Stereotype threat is a phenomenon first defined in the 1990s to help explain disparate outcomes across races on standardized tests such as the SAT. It was found at the time that if a member of a minority group is made aware of a stereotype about the group with which he/she identifies, his/her behavior is much more likely to conform to that stereotype. This phenomenon has also been shown to have a significant impact on women’s reported aspirations toward leadership. Just by making women aware of the stereotypes that are held about gender and leadership, they tend to aspire less toward leadership roles. This suppression of aspiration does not occur in the absence of the reminder of that stereotype — it’s a self-fulfilling prophecy.

When women are told they aren’t as good at leadership as men, that they are too emotional, that they’re not dedicated because they care too much about people and not enough about facts, they become less likely to succeed in those roles. Instead of helping fix the problem, the author of the memo perpetuates a self-fulfilling prophecy. He tells woman that they are less likely to be successful as leaders or as coders, and then uses their struggles as evidence to support his claim.

Furthermore, all individuals are likely to suffer from anxiety as a result of threats to status, restriction of autonomy, or a perception of unfairness. These reactions occur on a chemical level in the brain. It happens to men and women, but for women who are already stereotyped as “emotional” and “anxious,” it becomes a vicious cycle. Normal anxious reactions to threats are perceived as a gender-related weakness, which leads to weaker performance and more anxiety.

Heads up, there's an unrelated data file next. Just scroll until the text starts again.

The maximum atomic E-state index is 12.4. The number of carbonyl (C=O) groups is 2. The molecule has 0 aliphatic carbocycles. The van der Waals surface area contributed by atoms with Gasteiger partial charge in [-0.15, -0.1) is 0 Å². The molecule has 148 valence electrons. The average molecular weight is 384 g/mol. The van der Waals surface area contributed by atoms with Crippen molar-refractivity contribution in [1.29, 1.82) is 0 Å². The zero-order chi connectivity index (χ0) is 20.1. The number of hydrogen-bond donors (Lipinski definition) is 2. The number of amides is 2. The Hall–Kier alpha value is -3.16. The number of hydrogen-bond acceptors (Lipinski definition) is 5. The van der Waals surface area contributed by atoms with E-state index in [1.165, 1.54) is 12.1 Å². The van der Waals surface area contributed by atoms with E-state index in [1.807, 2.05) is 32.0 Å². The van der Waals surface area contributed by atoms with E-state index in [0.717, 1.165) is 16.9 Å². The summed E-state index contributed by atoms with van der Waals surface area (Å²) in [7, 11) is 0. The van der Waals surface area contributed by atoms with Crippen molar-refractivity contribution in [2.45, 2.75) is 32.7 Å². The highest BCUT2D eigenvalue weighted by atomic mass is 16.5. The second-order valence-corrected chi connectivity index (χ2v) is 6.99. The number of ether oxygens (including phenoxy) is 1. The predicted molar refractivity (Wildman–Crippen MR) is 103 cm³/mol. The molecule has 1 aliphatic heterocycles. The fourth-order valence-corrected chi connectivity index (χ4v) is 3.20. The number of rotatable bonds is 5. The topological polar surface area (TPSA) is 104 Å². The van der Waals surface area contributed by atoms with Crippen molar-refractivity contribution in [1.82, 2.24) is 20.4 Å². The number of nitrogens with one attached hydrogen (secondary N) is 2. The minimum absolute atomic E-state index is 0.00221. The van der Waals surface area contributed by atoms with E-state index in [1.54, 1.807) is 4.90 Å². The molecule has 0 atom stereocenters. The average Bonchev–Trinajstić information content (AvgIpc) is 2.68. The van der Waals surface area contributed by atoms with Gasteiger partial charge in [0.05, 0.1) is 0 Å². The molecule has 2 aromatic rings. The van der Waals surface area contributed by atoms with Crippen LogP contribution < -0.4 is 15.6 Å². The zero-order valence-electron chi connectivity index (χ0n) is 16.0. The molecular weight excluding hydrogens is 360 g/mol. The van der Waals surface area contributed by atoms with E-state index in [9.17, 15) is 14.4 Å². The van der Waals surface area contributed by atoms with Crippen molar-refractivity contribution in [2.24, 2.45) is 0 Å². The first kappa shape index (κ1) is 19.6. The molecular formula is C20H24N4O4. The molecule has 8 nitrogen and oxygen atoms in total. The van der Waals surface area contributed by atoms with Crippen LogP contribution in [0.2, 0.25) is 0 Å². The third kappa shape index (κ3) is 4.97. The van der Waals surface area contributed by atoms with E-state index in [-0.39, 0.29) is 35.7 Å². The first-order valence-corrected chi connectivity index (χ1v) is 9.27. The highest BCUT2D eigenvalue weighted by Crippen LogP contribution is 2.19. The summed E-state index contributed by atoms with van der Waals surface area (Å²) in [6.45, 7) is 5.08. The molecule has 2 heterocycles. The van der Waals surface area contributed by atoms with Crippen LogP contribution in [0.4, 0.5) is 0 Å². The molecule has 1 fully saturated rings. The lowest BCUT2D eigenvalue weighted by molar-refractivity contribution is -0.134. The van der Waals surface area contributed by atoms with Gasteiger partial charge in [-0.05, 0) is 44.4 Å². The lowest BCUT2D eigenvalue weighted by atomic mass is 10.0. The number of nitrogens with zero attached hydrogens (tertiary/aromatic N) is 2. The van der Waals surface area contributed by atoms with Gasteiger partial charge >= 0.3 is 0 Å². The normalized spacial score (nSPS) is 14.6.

Women face a hostile environment in the professional work space nearly by default. The assertions in the software engineer’s memo do nothing to rectify this problem but, rather, make it worse by perpetuating stereotypes and cherry picking data. His assertions are further unraveled by a variety of contradictions (e.g., I believe in diversity, but…), false equivalencies (if we are going to help women advance in STEM through diversity programs, how come we aren’t making sure more of them die on the job like men do?), and moments of hubris (I don’t agree with the results of scientific research, so the researchers must be biased).

It’s fair to say that the author’s conclusions are more due to his own personal views on women in the workplace than they are to a serious application of behavioral science.